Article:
Behnke and Schleich (2023) list different publications with respect to wear-dedicated test programs and the amount of cycles in several tests. Usually, numbers of about 40 000 oscillations with generic amplitudes and frequencies are tested to investigate wear as a failure mode. However, it is rather unlikely for a wind turbine to accumulate 40 000 wear-critical cycles without changing the mean angle, frequency or amplitude and hence to not include wear-preventing cycles. Therefore, Schwack et al. (2022) also looked into wind conditions and load time series data and found out that worst-case operation conditions are able to accumulate well above 13 000 wear-critical oscillation cycles. They then conducted tests with 13 000 cycles but were limited to considering variations in amplitudes, frequency or mean values in the tests. Stammler et al. (2019) performed several tests on angular contact ball bearings of type 7220 to show the influence of random movement pattern variations and the effectiveness of lubrication runs in terms of protecting the bearings from wear. However, being the first investigation showing oscillation angle variations and the effectiveness of lubrication runs, the work does not answer the question of to what extent and in what order protection runs and wear-critical cycles can be found in real-world wind turbine operation.
The present study uses the same wind data used in Schwack et al. (2022) in combination with an aeroelastic model of the IWT-7.5-164 reference wind turbine to obtain a better understanding of worst-case operating conditions with respect to the wear of blade bearings. The proposed test program focuses on rather short time frames of less than 24 h and a pitch controller which does not include on-demand or scheduled lubrication runs to determine if wear damage can occur on the pitch bearings under normal operating conditions which have a limited probability to lead to stochastic lubrication runs. It intends to show that it is possible to accumulate wear-critical operating conditions during normal operation in a rather short amount of time. The novelty of the approach presented in this paper is the consideration of the order of occurrence of measured wind conditions and of simulated operating conditions.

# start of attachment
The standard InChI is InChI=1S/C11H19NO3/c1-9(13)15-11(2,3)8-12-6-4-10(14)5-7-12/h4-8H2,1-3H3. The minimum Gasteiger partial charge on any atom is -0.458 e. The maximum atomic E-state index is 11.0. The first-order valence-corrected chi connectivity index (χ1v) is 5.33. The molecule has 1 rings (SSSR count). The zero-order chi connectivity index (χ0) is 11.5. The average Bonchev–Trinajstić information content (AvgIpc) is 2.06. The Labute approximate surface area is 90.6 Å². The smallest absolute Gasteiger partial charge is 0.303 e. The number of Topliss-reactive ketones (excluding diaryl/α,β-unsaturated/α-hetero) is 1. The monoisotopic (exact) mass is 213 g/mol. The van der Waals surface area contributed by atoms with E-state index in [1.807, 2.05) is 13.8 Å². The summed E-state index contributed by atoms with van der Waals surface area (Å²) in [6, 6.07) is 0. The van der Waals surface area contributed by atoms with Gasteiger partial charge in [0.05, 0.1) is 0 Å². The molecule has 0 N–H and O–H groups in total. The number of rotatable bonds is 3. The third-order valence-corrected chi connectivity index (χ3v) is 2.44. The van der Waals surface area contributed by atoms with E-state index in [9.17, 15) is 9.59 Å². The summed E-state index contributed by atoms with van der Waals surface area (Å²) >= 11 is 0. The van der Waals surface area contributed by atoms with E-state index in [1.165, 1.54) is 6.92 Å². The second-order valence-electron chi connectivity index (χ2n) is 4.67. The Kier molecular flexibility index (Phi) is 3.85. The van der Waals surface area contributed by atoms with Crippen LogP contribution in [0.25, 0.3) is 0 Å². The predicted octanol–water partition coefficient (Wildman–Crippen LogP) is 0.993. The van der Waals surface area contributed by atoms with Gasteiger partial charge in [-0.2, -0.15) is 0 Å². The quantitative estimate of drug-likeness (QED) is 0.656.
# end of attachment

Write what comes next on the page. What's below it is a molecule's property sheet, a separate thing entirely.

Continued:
The remainder of this paper is structured as follows: Sect. 2 explains the wind data analysis, with the focus on finding wear-critical operation conditions. Section 3 describes the simulations with an aeroelastic wind turbine model and site-specific wind conditions. The compilation of a test program based on the wind data analysis and the simulation results as well as the test setup are described in Sect. 4. The results of the experimental assessment of this test program with scaled and real-size blade bearings are presented in Sect. 5 and discussed in Sect. 6. Section 7 concludes the findings of this paper.
This chapter gives an overview of the measured wind conditions used in this paper. In addition, the dataset is analyzed with the aim of finding wear-critical operating conditions.
2.1 Wind data characterization
The dataset consists of 1 year of 10 min values of lidar (light detection and ranging) measurements at a nearshore site. The wind conditions and site properties match the design criteria of the IWT-7.5-164 reference turbine.
The lidar measurement data contain information for heights of 119, 139 and 159 m and consist of wind speed mean values, maximum values and standard deviations. It also contains values of the wind direction and the turbulence intensity. As the IWT-7.5-164 reference turbine has a hub height of 119.3 m, all measurement-data-related investigations in the following are focusing on the measurement height of 119 m. Figure 1 shows the measured mean wind speeds (Fig. 1a). A bin sorting (Fig. 1b) reveals that the wind speeds do not correlate well with any of the IEC wind classes (Wind energy generation systems, 2019). The site is generally characterized by rather low wind speeds.